Abgvpr gung fhpu na nqqvgvir ubzbzbecuvfz zhfg or D-yvarne, juvpu vzcyvrf gung vgf tencu jvyy or n irpgbe fhofcnpr (bire gur svryq D) bs gur erny cynar. Rvgure vgf tencu vf pbagnvarq va n fgenvtug yvar (fb vf tvira ol zhygvcyvpngvba ol n erny fpnyne: gur E-yvarne pnfr), be ryfr vgf tencu unf gjb E-yvarneyl vaqrcraqrag ryrzragf k, l, jurapr pbagnvaf nyy engvbany yvarne pbzovangvbaf bs k, l, juvpu gura svyy bhg n qrafr fhofrg bs gur cynar.

Posted by: Todd Trimble on February 9, 2017 9:55 PM | Permalink | Reply to this

### Re: Functional Equations I: Cauchy’s Equation

Posted by: Tom Leinster on February 9, 2017 10:16 PM | Permalink | Reply to this

### Re: Functional Equations I: Cauchy’s Equation

I don’t exactly remember what year it was from (or how exactly the problem was worded), but I know it was before 2001, because it came up in the practise sessions that year… I was a first-year undergrad, and probably even more annoying than I am now.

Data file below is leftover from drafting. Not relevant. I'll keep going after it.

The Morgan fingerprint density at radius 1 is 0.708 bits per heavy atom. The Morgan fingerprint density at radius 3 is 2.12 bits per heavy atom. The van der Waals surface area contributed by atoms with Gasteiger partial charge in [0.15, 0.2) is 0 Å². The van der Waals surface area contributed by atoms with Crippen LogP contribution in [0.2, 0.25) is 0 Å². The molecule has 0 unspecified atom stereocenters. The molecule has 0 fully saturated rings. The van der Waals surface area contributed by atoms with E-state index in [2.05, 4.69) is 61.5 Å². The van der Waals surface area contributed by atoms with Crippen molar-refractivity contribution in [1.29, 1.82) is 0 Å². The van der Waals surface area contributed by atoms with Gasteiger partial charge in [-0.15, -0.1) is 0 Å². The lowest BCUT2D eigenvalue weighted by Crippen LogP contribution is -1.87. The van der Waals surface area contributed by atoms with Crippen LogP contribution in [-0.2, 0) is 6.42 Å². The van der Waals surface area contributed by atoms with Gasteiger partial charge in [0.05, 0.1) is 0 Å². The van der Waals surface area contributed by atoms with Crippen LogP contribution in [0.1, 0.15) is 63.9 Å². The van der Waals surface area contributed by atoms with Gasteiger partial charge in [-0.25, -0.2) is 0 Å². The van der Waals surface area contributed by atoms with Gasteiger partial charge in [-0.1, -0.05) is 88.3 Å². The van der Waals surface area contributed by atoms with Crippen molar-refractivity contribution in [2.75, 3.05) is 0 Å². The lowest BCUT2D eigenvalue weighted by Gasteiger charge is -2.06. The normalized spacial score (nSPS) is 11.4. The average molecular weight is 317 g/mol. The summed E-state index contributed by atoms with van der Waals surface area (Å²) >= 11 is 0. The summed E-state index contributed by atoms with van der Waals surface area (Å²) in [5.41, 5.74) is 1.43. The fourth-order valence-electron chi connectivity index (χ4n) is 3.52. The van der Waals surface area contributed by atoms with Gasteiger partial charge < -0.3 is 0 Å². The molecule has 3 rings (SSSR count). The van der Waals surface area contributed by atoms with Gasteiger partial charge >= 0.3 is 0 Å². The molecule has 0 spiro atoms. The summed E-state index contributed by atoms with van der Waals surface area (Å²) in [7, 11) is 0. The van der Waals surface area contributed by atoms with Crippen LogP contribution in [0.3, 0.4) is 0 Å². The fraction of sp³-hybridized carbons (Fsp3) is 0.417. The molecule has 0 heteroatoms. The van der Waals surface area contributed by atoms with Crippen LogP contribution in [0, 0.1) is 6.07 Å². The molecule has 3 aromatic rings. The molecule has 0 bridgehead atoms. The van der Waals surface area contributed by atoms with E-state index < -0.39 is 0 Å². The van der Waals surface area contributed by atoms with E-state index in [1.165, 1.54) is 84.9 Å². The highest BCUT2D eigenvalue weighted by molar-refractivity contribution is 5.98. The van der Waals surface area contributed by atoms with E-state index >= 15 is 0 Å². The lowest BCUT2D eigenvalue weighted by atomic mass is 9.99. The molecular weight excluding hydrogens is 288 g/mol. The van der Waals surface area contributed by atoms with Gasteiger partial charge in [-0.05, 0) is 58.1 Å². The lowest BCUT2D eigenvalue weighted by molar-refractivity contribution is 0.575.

Posted by: Jesse C. McKeown on February 10, 2017 1:22 AM | Permalink | Reply to this

### Re: Functional Equations I: Cauchy’s Equation

I guess everyone here knows, but solutions $f \colon \mathbb{R} \to \mathbb{R}$ of $f(x + y) = f(x) + f(y)$ that are not of the form $f(x) = a x$ are all nonmeasurable and thus can only be proved to exist using nonconstructive methods, e.g. with the axiom of choice. So, one can if so inclined argue that for all practical purposes they don’t really exist.

(For all I know their existence is equivalent to the axiom of choice… someone must know.)